Bruno is a fellow officer, a partner and a friend. This was how Officer R. J. Young of the Anaheim Police Department regarded Bruno, a German shepherd police dog. And seeing Bruno seriously injured after getting shot at close range was too much for Young to bear.
It happened during one of the SWAT team’s operations on March 20, 2014. The team responded to a call for backup in one of the neighborhoods in Anaheim. Bruno gave chase and cornered the suspect hiding behind a trash bin. The other officers came in and the armed suspect fired at them hitting Bruno in the face.
The bullet ripped Bruno’s jaw. He was bleeding profusely when he drew back to his partner’s side. But like a good police officer, he neither whimpered nor made a sound.
Bruno was rushed to the hospital. He was barely alive when the team reached the emergency room. Bruno endured long hours of surgery. The bullet went right through his face, exited through the lower jaw, and pierced him right back through the chest cavity.
It narrowly missed his heart, but did hit his lung. A part of his lung is permanently impaired, and the bullet remained there. The surgeons decided to forgo removing the slug owing to the trauma of the surgery.
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Bruno’s fellow officers realized that for the 12 to 18-hour period that ensued, Bruno’s life was in peril. All they could do was wait. Young was devastated and saw his world crumbling around him. Bruno had always been there for him and the team, and he realized that anything could happen to his best friend at that moment.
Meanwhile, Lt. Tim Schmidt said that Bruno did his job as a police officer and that his bravery saved the lives of three fellow police officers who were with him at the time of the rampage.
Captain Mark Cyprien called Bruno a hero.
To everyone’s relief, the seven-year-old police dog survived the critical period. During his recuperation, his human partner was there and even donned scrubs to spend nights with him at the hospital. The community showed its concern, too.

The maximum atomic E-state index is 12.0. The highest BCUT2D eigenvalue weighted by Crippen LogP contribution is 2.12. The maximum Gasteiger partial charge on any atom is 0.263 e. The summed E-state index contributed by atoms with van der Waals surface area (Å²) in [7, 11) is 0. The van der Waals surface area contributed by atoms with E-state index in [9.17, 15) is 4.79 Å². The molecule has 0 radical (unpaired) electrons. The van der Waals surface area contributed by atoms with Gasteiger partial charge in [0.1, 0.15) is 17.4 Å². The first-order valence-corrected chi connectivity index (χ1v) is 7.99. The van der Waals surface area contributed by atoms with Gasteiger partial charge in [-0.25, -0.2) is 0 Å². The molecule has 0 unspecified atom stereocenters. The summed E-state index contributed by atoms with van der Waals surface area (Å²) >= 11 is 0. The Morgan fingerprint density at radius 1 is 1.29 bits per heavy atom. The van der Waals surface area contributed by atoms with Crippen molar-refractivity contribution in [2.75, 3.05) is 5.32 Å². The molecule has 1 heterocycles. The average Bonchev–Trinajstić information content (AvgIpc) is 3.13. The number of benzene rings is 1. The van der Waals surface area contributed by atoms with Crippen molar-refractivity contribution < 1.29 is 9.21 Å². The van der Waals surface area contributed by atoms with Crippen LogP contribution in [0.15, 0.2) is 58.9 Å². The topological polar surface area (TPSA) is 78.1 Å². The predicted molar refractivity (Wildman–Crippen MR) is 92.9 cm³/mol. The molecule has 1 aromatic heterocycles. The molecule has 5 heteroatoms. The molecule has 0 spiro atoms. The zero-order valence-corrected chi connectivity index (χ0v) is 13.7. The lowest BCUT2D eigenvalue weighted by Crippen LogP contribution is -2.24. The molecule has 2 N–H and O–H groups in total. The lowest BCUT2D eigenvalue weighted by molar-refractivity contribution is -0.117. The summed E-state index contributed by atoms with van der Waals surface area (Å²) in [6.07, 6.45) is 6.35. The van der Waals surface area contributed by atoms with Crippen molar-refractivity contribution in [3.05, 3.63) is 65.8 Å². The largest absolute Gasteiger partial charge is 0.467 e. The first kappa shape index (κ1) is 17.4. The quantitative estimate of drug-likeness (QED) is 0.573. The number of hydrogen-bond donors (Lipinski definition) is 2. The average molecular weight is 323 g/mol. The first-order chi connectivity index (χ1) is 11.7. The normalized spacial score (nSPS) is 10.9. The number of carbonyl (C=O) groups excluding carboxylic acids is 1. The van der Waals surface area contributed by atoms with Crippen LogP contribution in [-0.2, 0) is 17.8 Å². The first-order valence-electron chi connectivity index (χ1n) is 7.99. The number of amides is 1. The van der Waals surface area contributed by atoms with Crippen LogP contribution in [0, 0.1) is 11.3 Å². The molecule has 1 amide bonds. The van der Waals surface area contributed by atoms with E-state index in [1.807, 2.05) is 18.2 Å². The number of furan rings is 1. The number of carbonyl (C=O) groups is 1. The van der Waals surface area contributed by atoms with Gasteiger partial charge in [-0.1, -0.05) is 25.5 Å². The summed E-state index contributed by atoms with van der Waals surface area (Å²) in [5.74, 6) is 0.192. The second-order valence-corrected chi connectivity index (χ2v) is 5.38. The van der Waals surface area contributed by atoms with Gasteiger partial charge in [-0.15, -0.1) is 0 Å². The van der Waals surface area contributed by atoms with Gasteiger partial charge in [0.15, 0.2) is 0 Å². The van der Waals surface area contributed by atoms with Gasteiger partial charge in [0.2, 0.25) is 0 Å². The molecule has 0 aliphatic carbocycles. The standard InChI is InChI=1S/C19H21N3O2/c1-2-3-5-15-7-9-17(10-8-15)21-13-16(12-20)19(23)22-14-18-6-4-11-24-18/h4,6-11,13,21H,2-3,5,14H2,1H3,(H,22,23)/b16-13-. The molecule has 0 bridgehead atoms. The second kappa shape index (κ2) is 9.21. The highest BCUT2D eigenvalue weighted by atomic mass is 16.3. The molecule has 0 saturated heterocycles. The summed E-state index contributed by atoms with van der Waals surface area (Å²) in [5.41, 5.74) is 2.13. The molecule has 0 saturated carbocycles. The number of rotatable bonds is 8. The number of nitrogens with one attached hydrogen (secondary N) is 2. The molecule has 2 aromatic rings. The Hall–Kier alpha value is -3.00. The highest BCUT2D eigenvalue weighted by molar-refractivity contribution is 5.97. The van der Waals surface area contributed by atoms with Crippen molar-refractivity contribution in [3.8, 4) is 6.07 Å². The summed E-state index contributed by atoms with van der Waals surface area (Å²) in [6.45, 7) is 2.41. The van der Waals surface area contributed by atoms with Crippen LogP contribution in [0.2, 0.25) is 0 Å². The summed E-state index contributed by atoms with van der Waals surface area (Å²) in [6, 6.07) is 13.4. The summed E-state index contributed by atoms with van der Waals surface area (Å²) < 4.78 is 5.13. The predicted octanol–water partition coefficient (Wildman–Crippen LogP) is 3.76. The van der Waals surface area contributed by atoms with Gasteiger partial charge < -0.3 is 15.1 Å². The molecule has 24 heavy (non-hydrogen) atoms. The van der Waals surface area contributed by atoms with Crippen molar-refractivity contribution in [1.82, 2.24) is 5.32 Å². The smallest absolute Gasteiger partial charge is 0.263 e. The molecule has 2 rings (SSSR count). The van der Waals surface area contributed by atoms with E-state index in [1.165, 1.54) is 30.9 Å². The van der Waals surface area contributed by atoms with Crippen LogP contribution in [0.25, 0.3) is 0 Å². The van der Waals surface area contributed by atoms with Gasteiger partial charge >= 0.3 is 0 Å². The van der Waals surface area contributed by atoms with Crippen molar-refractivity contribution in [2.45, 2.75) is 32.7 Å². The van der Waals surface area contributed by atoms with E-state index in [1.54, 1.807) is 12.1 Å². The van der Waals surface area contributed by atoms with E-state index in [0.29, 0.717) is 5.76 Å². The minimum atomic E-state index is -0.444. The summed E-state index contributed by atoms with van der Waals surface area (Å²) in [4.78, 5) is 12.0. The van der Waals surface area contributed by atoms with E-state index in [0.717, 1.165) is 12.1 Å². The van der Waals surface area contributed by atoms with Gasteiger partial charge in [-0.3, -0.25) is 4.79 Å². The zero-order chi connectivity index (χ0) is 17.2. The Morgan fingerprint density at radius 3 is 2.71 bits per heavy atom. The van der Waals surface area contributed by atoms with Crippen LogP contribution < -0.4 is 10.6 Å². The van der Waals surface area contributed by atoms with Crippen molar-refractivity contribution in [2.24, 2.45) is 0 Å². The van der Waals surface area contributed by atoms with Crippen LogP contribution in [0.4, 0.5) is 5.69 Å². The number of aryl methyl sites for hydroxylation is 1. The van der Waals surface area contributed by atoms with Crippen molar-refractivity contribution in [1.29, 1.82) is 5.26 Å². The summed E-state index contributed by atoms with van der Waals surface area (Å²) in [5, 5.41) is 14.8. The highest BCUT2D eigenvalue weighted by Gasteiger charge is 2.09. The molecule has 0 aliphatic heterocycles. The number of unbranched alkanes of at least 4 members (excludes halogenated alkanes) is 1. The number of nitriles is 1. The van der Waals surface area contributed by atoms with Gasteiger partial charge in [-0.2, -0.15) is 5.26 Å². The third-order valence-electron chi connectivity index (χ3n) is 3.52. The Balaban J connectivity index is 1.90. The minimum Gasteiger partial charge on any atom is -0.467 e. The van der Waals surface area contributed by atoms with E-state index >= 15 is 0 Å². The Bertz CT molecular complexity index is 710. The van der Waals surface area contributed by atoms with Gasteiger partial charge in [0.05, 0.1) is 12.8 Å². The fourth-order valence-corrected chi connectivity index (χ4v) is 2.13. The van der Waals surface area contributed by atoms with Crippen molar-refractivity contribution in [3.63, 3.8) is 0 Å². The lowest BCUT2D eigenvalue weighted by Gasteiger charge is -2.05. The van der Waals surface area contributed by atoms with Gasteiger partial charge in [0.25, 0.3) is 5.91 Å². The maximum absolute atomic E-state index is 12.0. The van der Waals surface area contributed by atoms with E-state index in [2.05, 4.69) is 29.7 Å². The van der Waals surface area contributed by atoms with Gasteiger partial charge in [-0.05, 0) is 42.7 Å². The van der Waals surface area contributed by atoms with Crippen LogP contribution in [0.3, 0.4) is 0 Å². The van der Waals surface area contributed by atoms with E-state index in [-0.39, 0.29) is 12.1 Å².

The German Shepherd Rescue of Orange County organized a pack walk participated by citizens and dogs to honor Bruno’s deeds. The Friends of the Anaheim Police K9 Association also rallied behind to help raise funds to address Bruno’s bills.
Bruno must have understood all the love and concern that came his way. In spite of the trauma that he went through, he recovered. Bruno retired two months after that fateful day, and was adopted by the Young family.
He became a national celebrity and his story didn’t end with retirement. He even had well-wishers coming from other countries. A Bruno-inspired bronze statue was unveiled in Anaheim to honor this hometown hero and all police dogs that have served the city.
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This week, however, we are saddened to announce his death. He succumbed to complications as a result of his injury two years ago. On Wednesday this week, May 18, 2016, Bruno died. He was 10 years old.
He spent 6 years in active service. His career highlights include helping recover $3 million worth of narcotics. Moments before his death, he took his last Anaheim K9 patrol car ride. There, he took his last breath, too.